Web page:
ALBION TEACHES SOME OLD TRICKS
Many, perhaps most reading can claim more connection to Christmas than I. Still, they must be wondering, “what is ‘Spiced Beef for Christmas’, exactly?”.
In England in past centuries a special dish was reserved for this season: a cured and spiced round, leg, or chest of beef. It was prepared in manor houses or prosperous farms. The great British culinary writer Elizabeth David devotes almost three pages to it in her classic work on English cookery, Spices, Salts and Aromatics in the English Kitchen (Penguin, 1970).
She explains that the dish was largely forgotten in the London of her day. Intent to restore interest in this old specialty, she told “Mr. Ducat”, the “master-butcher and creator of the famous French boucherie at Harrod’s”, that she would publish a recipe in the Christmas 1958 issue of Vogue.
Hearing this, he suggested he make the spiced beef as a special Christmas offering for the Harrod’s Food Halls. He did so with her help, and it was an immediate success. By 1970 Harrod’s was selling thousands of pounds a year.
Spiced beef is scarlet-coloured and best prepared in a large joint, as the British would say. A minimum 20 lbs was deployed in the old days. Spiced beef was intended as a set piece on a table featuring other festive dishes such as roast goose with chestnut stuffing, roast turkey or sirloin of beef, baked apple, mince pudding or pie, and baked ham.
Elizabeth David’s lengthy elucidation of the dish is a sign of her respect for, and deep interest in ancestral foods. She specifies that the beef must be dry-cured vs. brined, and that the character of the beef is vitally different as a result. She specifies that the meat must lie in dry pickle upwards of a month.
She states that properly prepared the dish gives some indication of the type of food eaten centuries ago. It’s a kind of vintage ham, a venerable country specialty made by those who could afford the best butcher’s meat to gladden the season.
This is what the cooked result looks like, neatly trimmed as it should be for plating:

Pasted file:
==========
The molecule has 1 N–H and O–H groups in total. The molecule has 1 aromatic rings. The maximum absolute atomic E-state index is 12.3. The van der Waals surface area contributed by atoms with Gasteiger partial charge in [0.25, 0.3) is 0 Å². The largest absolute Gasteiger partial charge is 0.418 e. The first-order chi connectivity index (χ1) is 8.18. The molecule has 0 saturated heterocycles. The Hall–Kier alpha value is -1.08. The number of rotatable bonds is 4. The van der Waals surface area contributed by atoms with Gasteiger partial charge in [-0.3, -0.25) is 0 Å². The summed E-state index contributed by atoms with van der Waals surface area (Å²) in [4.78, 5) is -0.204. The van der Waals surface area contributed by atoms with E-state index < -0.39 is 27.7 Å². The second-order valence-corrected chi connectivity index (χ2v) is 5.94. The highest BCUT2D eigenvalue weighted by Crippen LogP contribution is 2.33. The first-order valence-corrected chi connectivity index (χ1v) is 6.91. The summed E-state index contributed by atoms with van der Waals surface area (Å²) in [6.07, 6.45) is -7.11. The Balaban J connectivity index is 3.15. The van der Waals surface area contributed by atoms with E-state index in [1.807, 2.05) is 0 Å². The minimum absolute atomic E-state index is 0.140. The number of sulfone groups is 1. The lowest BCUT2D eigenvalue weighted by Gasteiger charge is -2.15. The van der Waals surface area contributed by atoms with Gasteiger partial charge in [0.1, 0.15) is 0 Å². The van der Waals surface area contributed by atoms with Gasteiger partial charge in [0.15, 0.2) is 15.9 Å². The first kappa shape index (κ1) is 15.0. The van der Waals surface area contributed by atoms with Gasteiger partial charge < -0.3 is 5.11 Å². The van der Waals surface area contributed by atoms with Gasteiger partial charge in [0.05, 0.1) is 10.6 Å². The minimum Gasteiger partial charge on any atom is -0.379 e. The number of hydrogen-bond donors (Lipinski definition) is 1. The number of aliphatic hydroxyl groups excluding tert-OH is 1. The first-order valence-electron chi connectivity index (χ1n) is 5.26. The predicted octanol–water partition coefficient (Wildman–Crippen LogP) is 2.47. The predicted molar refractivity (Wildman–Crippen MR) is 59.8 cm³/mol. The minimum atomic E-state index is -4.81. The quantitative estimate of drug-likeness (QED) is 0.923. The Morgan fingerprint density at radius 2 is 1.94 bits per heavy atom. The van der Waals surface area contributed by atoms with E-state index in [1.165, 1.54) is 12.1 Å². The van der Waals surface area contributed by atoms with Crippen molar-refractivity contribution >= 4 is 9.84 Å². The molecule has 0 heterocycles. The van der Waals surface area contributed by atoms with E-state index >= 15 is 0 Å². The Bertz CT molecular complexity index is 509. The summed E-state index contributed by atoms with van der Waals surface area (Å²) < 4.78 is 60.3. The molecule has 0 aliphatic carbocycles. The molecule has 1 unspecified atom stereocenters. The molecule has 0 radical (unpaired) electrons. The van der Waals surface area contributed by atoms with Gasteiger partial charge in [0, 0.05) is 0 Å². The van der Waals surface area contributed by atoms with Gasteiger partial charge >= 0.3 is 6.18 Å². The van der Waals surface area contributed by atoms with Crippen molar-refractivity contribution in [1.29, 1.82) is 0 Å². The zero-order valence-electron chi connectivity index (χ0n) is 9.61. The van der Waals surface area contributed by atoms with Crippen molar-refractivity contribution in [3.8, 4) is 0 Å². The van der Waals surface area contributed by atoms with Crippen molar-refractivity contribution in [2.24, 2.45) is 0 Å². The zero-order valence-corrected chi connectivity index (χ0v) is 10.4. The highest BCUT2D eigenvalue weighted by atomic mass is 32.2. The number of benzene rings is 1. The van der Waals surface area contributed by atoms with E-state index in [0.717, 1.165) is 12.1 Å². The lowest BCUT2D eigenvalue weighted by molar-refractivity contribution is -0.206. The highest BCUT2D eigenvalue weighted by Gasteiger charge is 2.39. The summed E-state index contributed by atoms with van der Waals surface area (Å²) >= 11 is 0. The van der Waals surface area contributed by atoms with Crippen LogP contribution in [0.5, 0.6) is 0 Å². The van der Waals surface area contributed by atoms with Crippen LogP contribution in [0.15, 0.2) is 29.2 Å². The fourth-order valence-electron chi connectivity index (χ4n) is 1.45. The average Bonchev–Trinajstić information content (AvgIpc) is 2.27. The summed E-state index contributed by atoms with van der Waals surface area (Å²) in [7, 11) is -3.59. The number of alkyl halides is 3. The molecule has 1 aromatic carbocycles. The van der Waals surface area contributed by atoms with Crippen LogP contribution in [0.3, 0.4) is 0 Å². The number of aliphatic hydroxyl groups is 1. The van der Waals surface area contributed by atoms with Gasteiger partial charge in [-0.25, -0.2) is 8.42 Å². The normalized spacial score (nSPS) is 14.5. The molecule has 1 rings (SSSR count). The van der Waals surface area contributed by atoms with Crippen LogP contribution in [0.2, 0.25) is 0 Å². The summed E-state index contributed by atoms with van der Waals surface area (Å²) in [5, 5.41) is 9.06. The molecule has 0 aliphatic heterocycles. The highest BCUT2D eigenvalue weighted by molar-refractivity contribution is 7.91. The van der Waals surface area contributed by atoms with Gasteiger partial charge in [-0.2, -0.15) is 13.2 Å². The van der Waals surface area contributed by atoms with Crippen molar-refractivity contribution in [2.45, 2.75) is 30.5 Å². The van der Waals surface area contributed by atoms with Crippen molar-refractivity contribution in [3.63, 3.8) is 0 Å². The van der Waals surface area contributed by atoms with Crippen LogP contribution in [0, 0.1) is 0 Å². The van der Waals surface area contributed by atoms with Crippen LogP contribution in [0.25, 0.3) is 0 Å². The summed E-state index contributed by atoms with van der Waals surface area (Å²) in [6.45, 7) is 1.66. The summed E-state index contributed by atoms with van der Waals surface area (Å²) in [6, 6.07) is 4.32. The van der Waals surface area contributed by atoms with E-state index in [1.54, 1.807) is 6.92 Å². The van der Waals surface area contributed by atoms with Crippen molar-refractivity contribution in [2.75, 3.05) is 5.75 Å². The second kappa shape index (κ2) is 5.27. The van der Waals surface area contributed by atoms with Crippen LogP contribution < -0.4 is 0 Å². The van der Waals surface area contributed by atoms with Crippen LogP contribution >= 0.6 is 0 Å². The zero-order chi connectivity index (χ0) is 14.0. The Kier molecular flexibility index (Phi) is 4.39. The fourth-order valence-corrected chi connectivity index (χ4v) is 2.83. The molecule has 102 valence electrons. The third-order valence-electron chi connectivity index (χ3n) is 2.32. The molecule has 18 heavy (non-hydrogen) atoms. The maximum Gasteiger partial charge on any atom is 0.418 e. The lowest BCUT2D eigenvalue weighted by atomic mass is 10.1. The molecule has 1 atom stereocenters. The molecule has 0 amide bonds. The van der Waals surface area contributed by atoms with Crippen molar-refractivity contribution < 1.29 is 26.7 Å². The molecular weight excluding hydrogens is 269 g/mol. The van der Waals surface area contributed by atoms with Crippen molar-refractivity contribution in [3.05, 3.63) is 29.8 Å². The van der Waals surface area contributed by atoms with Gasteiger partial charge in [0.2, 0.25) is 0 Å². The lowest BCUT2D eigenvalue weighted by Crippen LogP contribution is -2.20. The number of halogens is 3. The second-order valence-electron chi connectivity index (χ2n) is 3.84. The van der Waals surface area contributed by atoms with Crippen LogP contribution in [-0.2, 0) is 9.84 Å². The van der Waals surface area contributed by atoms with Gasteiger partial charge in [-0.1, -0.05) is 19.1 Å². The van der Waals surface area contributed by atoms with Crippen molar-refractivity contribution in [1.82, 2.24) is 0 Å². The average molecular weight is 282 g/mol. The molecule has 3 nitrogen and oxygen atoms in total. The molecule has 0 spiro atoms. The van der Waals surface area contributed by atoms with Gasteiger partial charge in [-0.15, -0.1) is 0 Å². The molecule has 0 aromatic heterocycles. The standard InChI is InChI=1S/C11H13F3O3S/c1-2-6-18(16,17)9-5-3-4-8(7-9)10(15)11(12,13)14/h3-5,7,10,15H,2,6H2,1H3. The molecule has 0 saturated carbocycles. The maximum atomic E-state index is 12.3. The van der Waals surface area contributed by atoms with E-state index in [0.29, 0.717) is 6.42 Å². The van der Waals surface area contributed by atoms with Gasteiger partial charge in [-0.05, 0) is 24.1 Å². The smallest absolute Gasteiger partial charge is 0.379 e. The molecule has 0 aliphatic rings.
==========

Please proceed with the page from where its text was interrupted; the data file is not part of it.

When I moved to Toronto 30 years ago a number of small butchers still offered it at Christmas. Often the full leg or other cut would be displayed in the window with the legend “Christmas beef” or “spiced beef” affixed. Seeing this I wondered what the taste was like and how it was served.
I’m from a tradition that takes pride in its corned beef and smoked meat or pastrami. So I was puzzled so few Anglo-Canadians took an interest in their equivalent. I knew about Irish or east end London boiled or corned beef cooked with cabbage or carrots, but this seemed different.
I mustered the courage to buy some of this Britannic specialty and was intrigued with the taste: spicy, salty, with hints of clove, nutmeg, and other scents of Noël time. The taste was unique in my experience. Good ham is the closest analogy but the beef taste, and “Christmas” spices more associated today with baking or confectionary, set it apart.
It was both similar and dissimilar to Jewish corned beef when served cold.
As the years went by these small shops disappeared. I read up on the dish, and Elizabeth David explained all one needs to know: origins, curing style, and detailed recipe.
Spiced beef must be long-baked. Writes David, “On no account should anyone allow themselves to be persuaded that dry-spiced beef should be boiled or simmered on top of the stove”. Yes Madam.
She advises sliced tomato and cucumber as an accompaniment, and especially, avocado salad. These all work perfectly, of course.
A couple of years ago when shopping in the plentiful larder that is the Summerhill Market in Rosedale, Toronto I spotted a small sign in the glassed deli counter, “Spiced beef, only at Christmas”.
I thought, “That’s what the little stores on upper Yonge Street used to sell, what Elizabeth David memorialized in her wonderful book”.
Summerhill Market clearly kept it going for some tenacious old customers, or maybe just from sheer habit. I bought some and it tasted excellent, similar to what David described.
The ingredients of their recipe are below, and the scarlet slices above, from this package:
A few slices with good whole-grain bread, mustard, and a salad make a satisfying meal of an early winter evening. Add some sparkling wine or one of the old English beers such as Imperial stout, and you’re in clover, well, of a fashion.
Few people anywhere in the world know what this dish really is, but the culinary-minded will do well to bone up. Vegetarians will have to read, if at all, purely for intellectual enjoyment. This is one carnivore’s specialty of which a veg imitation is impossible.
Salt advisory: these old foods of the pre-refrigeration era used great deal of the sodium minerals to cure and preserve the dish. It’s not for those shy of the saline hit, accordingly. Still, just a few slices are needed and eaten with the vegetables and bread specified amount to a balanced diet, or so we think.
Cover of Elizabeth David’s book:
Short except from her discussion: